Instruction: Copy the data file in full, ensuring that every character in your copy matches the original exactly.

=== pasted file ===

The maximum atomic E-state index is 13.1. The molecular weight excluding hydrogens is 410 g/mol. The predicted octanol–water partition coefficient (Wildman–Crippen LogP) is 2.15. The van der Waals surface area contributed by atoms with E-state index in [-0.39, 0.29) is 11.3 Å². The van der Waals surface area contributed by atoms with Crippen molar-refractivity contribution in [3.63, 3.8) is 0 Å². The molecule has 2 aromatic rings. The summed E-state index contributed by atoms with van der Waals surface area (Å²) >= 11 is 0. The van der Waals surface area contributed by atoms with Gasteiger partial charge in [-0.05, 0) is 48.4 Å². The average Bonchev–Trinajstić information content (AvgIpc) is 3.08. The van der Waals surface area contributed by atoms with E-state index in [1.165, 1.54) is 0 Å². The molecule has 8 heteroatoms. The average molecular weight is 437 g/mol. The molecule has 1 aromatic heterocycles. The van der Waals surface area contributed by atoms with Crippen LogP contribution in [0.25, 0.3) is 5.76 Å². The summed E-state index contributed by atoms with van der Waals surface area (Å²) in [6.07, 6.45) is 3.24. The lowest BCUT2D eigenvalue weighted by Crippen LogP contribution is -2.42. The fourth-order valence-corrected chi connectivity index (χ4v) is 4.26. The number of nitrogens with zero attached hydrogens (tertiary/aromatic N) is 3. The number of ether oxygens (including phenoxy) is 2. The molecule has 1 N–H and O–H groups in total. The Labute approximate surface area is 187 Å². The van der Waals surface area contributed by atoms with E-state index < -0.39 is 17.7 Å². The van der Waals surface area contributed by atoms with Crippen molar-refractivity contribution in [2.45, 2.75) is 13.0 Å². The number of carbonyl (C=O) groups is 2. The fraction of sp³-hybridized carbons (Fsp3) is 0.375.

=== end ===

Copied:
The maximum atomic E-state index is 13.1. The molecular weight excluding hydrogens is 410 g/mol. The predicted octanol–water partition coefficient (Wildman–Crippen LogP) is 2.15. The van der Waals surface area contributed by atoms with E-state index in [-0.39, 0.29) is 11.3 Å². The van der Waals surface area contributed by atoms with Crippen molar-refractivity contribution in [3.63, 3.8) is 0 Å². The molecule has 2 aromatic rings. The summed E-state index contributed by atoms with van der Waals surface area (Å²) >= 11 is 0. The van der Waals surface area contributed by atoms with Gasteiger partial charge in [-0.05, 0) is 48.4 Å². The average Bonchev–Trinajstić information content (AvgIpc) is 3.08. The van der Waals surface area contributed by atoms with E-state index in [1.165, 1.54) is 0 Å². The molecule has 8 heteroatoms. The average molecular weight is 437 g/mol. The molecule has 1 aromatic heterocycles. The van der Waals surface area contributed by atoms with Crippen LogP contribution in [0.25, 0.3) is 5.76 Å². The summed E-state index contributed by atoms with van der Waals surface area (Å²) in [6.07, 6.45) is 3.24. The lowest BCUT2D eigenvalue weighted by Crippen LogP contribution is -2.42. The fourth-order valence-corrected chi connectivity index (χ4v) is 4.26. The number of nitrogens with zero attached hydrogens (tertiary/aromatic N) is 3. The number of ether oxygens (including phenoxy) is 2. The molecule has 1 N–H and O–H groups in total. The Labute approximate surface area is 187 Å². The van der Waals surface area contributed by atoms with E-state index < -0.39 is 17.7 Å². The van der Waals surface area contributed by atoms with Crippen molar-refractivity contribution in [2.45, 2.75) is 13.0 Å². The number of carbonyl (C=O) groups is 2. The fraction of sp³-hybridized carbons (Fsp3) is 0.375.